Interestingly, we get a behind the scenes understanding of how this developed again by the words used. In English it says “he separated himself”, but in the Greek it is clear that his was a gradual and strategic withdrawal over time. Kenneth Wuest says this word was frequently used to describe strategic military operations.
Evidently, the “eating” Peter had been doing with these Gentile believers was EVERY KIND of eating!
Now to us, in the modern world, this makes very little sense. Eating is eating right? Not so in the early church!
In the local assemblies of the early church, they would often eat what we would boorishly call, “Pot lucks” only they had them as frequently as every week. They were called “love feasts” and often AT and BEFORE such communal meals they would partake of communion. You may remember that years ago I tried to make that a practice here at least once a month, but it met with such difficulty in participation due to people’s schedules and such that we simply laid it to one side.
Also, the wording implies that he freely ate in their homes with them. SO to staunch Jews, this was a HUGE deal.
More than likely Peter stopped eating in their homes almost immediately, and then as he could “feel” the ongoing disapproval of these prominent men sent from James, he gradually stopped attending the love feasts and eventually even talking communion with them. THIS WAS A BIG DEAL!
By doing this Peter was inadvertently encouraging these Gentiles to start restricting their behavior to that of Jews under Judaism. Peter was a well loved and highly respected Jewish leader and brother, so WHAT he did mattered. What he DID taught lessons others would feel compelled to follow!
I read a statement from John Trapp this week. He was an English, Anglican commentator of the 17th century, and I thought this quote very aptly applied to this situation here. He said,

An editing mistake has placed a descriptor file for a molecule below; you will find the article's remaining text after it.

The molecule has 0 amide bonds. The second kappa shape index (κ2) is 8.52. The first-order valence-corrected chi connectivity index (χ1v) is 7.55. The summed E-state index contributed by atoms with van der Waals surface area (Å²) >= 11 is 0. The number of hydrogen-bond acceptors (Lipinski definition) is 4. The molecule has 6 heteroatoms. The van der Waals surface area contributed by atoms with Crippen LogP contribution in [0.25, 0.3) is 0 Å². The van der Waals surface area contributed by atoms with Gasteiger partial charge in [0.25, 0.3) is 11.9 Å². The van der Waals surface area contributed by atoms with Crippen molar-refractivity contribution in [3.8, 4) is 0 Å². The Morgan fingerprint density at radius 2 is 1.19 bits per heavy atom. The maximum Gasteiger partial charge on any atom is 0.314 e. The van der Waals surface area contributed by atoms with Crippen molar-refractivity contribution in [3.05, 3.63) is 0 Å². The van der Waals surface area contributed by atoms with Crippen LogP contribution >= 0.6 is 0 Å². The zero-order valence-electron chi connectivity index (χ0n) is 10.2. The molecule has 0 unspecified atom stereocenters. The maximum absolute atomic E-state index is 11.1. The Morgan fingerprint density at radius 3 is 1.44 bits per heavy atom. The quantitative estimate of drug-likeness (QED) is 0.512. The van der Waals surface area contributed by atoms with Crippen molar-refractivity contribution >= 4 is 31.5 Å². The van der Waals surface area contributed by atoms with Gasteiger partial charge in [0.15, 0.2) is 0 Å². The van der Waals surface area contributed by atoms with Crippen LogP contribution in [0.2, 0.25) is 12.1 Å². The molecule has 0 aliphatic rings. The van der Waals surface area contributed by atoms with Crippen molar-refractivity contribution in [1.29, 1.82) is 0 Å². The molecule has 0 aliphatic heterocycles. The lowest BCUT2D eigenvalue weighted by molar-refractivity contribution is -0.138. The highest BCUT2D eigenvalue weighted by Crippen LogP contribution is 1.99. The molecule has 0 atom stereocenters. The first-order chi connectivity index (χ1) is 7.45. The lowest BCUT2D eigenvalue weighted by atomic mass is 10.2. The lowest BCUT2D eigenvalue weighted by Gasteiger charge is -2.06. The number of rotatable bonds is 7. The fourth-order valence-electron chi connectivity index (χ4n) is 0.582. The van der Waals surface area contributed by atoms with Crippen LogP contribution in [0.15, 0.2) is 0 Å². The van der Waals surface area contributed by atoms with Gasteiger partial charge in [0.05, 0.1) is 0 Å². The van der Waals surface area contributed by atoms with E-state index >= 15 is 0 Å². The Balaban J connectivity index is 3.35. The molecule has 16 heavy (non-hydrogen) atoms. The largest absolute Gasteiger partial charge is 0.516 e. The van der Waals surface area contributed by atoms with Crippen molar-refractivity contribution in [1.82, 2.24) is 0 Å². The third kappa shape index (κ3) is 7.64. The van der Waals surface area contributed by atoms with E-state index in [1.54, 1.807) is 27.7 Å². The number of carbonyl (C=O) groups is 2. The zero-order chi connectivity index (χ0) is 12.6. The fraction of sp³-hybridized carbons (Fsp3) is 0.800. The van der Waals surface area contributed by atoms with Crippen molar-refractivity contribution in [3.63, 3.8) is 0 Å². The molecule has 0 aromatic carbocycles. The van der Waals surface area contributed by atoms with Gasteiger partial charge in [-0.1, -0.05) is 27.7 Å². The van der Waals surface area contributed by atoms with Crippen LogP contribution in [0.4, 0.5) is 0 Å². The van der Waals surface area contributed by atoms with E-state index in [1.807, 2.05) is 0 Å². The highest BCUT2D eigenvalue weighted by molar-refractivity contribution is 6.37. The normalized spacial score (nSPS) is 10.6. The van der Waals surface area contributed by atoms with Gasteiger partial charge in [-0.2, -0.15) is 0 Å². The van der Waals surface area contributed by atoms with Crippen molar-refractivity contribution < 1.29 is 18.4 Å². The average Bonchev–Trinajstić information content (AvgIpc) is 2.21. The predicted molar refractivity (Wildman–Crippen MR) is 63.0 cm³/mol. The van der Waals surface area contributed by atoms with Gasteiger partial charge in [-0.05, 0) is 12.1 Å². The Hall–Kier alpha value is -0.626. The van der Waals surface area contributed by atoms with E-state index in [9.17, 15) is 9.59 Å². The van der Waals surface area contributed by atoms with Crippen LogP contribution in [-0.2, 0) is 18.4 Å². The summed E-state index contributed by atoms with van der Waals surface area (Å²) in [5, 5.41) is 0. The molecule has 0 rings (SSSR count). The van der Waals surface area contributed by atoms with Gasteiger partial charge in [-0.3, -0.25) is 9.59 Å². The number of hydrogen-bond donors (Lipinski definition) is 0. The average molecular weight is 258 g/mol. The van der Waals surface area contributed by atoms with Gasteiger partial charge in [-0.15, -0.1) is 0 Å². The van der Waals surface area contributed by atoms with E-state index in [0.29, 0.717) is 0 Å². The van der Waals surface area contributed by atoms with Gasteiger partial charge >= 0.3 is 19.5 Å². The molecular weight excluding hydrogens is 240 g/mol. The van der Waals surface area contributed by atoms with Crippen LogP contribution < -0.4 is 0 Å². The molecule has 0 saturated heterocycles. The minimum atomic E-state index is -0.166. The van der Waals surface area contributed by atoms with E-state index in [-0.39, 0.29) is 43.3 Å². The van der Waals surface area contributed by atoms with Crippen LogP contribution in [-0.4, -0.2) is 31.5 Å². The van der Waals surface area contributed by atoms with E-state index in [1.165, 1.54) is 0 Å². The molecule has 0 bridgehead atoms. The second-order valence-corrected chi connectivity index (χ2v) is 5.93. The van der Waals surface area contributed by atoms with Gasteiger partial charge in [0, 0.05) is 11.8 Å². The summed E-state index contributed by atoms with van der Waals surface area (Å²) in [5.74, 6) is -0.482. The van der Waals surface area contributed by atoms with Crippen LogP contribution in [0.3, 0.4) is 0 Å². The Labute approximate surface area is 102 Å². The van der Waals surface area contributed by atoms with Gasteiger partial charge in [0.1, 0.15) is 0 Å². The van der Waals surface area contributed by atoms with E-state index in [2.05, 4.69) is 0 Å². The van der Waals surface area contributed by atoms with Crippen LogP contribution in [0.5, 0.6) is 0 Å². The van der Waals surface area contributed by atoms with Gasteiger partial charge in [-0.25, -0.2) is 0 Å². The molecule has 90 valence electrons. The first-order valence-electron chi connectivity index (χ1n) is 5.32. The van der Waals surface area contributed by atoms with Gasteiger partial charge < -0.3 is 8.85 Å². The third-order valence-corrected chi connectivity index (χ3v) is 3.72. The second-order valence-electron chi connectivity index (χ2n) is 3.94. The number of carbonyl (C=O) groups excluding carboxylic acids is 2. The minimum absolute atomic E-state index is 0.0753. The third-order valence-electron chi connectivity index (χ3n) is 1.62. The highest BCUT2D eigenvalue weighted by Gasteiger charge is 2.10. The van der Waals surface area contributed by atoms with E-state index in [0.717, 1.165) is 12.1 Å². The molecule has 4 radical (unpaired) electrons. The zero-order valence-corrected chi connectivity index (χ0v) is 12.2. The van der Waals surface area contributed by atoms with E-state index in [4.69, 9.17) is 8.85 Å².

“The sins of teachers are the teachers of sins.” – Trapp
You can hear it in Paul’s confrontation with Peter.
“If you, although you are a Jew, live like a Gentile and not like a Jew, how can you try to force the Gentiles to live like Jews?” – Gal. 2:14
The word live here, does not refer to moral differences in the way these Gentile and Jewish Christians lived but rather to their external social observances. As such, in this case it seems to refer to levitical restrictions or a lack thereof in dietary practices.
The dietary practices in mind here, could not be the three mentioned in the letter from the Jewish counsel, for then it would have been a matter of sin among these Gentiles. Those “rules” were to not eat:
- things offered to idols
- things strangled
- blood. – See Acts 15:28-29
It did NOT address the consumption of animals on the “unclean” list in Judaism, nor did it address eating with washed hands or any other Jewish ceremonial observance.
So this describes a mental attitude or habit which had expressed itself in outward actions, and in truth was still in force, but which was being hypocritically covered up by Peter’s action of withdrawing from fellowship with the Gentiles.
What this means is that while Peter still agreed that it was lawful for him to eat with his Gentile brethren, he had trimmed his sails to the sudden change of wind that came from Jerusalem. In fact the words used are mariner terms with which Peter would have been very familiar being a seaman himself.
Wuest says that…
Peter’s action of refusing to eat with the Gentiles, did not merely have the effect of maintaining the validity of the law for Jewish Christians, but it involved the forcing of that law upon the Gentile Christians, that, or creating a wide-open division in the Church.
This latter was what concerned the apostle Paul. He deemed it of utmost importance to maintain the unity of the Christian Church as against any division into Jewish and Gentile groups.
At the Jerusalem council he had agreed to a territorial division of the missionary field into Gentile and Jewish divisions, but to create a division between Jew and Gentile in a Gentile community and church, was out of the question and was something not to be permitted.
The odd thing is that back at the Jerusalem council, when it was agreed to that the Gentile Christians were to be free from the law, it did not address whether the Jews were free from this – even though Peter had insinuated it by saying, “Brothers, you know that some time ago God chose me to preach to the Gentiles so they would hear the message of the gospel and believe. (8) And God, Who knows the heart, has testified to them by giving them the Holy Spirit just as He did to us, (9) and He made no distinction between them and us, cleansing their hearts by faith. (10) So now why are you putting God to the test by placing on the neck of the disciples a yoke that neither our ancestors nor we have been able to bear? On the contrary, we believe that we are saved through the grace of the Lord Jesus, in the same way as they are.” – Acts 15:7-11